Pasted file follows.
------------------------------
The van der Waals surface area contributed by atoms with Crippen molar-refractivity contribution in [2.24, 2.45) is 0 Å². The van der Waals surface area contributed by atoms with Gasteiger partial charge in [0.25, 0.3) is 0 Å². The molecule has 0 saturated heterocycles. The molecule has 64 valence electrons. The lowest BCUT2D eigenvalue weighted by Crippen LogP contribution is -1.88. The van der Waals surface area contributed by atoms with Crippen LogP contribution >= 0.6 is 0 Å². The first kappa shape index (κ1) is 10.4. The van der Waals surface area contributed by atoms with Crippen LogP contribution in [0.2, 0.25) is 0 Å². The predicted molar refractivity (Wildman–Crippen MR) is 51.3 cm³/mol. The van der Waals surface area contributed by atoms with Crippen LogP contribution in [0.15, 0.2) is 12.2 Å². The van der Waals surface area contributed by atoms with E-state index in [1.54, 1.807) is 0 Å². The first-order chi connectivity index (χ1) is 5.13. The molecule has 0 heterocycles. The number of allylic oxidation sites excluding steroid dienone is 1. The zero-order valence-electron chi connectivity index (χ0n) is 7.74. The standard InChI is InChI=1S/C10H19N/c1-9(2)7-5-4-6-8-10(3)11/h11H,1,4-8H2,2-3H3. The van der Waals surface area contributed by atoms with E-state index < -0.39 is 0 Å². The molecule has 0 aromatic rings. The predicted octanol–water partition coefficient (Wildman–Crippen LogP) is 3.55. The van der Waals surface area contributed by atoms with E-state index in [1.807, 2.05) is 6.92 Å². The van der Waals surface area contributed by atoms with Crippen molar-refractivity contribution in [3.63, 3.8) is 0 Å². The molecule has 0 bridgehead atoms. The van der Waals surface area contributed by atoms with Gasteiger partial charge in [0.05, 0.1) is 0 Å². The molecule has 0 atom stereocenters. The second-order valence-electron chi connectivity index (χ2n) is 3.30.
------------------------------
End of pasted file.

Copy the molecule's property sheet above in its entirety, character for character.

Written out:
The van der Waals surface area contributed by atoms with Crippen molar-refractivity contribution in [2.24, 2.45) is 0 Å². The van der Waals surface area contributed by atoms with Gasteiger partial charge in [0.25, 0.3) is 0 Å². The molecule has 0 saturated heterocycles. The molecule has 64 valence electrons. The lowest BCUT2D eigenvalue weighted by Crippen LogP contribution is -1.88. The van der Waals surface area contributed by atoms with Crippen LogP contribution >= 0.6 is 0 Å². The first kappa shape index (κ1) is 10.4. The van der Waals surface area contributed by atoms with Crippen LogP contribution in [0.2, 0.25) is 0 Å². The predicted molar refractivity (Wildman–Crippen MR) is 51.3 cm³/mol. The van der Waals surface area contributed by atoms with Crippen LogP contribution in [0.15, 0.2) is 12.2 Å². The van der Waals surface area contributed by atoms with E-state index in [1.54, 1.807) is 0 Å². The first-order chi connectivity index (χ1) is 5.13. The molecule has 0 heterocycles. The number of allylic oxidation sites excluding steroid dienone is 1. The zero-order valence-electron chi connectivity index (χ0n) is 7.74. The standard InChI is InChI=1S/C10H19N/c1-9(2)7-5-4-6-8-10(3)11/h11H,1,4-8H2,2-3H3. The van der Waals surface area contributed by atoms with E-state index < -0.39 is 0 Å². The molecule has 0 aromatic rings. The predicted octanol–water partition coefficient (Wildman–Crippen LogP) is 3.55. The van der Waals surface area contributed by atoms with E-state index in [1.807, 2.05) is 6.92 Å². The van der Waals surface area contributed by atoms with Crippen molar-refractivity contribution in [3.63, 3.8) is 0 Å². The molecule has 0 bridgehead atoms. The van der Waals surface area contributed by atoms with Gasteiger partial charge in [0.05, 0.1) is 0 Å². The molecule has 0 atom stereocenters. The second-order valence-electron chi connectivity index (χ2n) is 3.30.